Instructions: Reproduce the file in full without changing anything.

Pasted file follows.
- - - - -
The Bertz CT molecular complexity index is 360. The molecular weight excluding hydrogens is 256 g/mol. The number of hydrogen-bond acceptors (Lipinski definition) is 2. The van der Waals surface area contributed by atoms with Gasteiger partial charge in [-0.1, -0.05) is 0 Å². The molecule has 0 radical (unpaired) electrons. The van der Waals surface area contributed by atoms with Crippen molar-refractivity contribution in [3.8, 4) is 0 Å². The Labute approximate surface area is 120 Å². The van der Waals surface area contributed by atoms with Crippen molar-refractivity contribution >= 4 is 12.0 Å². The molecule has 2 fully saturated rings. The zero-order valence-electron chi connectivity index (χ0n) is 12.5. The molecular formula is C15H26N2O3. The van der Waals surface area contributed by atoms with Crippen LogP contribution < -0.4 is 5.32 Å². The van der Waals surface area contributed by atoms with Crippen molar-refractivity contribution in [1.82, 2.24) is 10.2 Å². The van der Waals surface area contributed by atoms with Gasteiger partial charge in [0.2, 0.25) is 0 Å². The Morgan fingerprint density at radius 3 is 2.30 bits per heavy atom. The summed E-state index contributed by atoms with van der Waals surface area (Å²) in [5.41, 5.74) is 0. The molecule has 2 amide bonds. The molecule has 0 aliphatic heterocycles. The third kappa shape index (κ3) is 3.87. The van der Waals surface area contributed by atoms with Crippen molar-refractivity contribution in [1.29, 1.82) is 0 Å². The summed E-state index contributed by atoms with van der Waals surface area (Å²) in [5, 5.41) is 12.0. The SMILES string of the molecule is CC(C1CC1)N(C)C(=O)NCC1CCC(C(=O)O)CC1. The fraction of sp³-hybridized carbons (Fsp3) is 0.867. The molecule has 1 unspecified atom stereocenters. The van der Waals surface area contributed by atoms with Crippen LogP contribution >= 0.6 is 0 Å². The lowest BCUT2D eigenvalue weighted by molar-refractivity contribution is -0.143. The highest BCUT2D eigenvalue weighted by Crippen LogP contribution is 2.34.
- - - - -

The Bertz CT molecular complexity index is 360. The molecular weight excluding hydrogens is 256 g/mol. The number of hydrogen-bond acceptors (Lipinski definition) is 2. The van der Waals surface area contributed by atoms with Gasteiger partial charge in [-0.1, -0.05) is 0 Å². The molecule has 0 radical (unpaired) electrons. The van der Waals surface area contributed by atoms with Crippen molar-refractivity contribution in [3.8, 4) is 0 Å². The Labute approximate surface area is 120 Å². The van der Waals surface area contributed by atoms with Crippen molar-refractivity contribution >= 4 is 12.0 Å². The molecule has 2 fully saturated rings. The zero-order valence-electron chi connectivity index (χ0n) is 12.5. The molecular formula is C15H26N2O3. The van der Waals surface area contributed by atoms with Crippen LogP contribution < -0.4 is 5.32 Å². The van der Waals surface area contributed by atoms with Crippen molar-refractivity contribution in [1.82, 2.24) is 10.2 Å². The van der Waals surface area contributed by atoms with Gasteiger partial charge in [0.2, 0.25) is 0 Å². The Morgan fingerprint density at radius 3 is 2.30 bits per heavy atom. The summed E-state index contributed by atoms with van der Waals surface area (Å²) in [5.41, 5.74) is 0. The molecule has 2 amide bonds. The molecule has 0 aliphatic heterocycles. The third kappa shape index (κ3) is 3.87. The van der Waals surface area contributed by atoms with Crippen molar-refractivity contribution in [1.29, 1.82) is 0 Å². The summed E-state index contributed by atoms with van der Waals surface area (Å²) in [5, 5.41) is 12.0. The SMILES string of the molecule is CC(C1CC1)N(C)C(=O)NCC1CCC(C(=O)O)CC1. The fraction of sp³-hybridized carbons (Fsp3) is 0.867. The molecule has 1 unspecified atom stereocenters. The van der Waals surface area contributed by atoms with Crippen LogP contribution >= 0.6 is 0 Å². The lowest BCUT2D eigenvalue weighted by molar-refractivity contribution is -0.143. The highest BCUT2D eigenvalue weighted by Crippen LogP contribution is 2.34.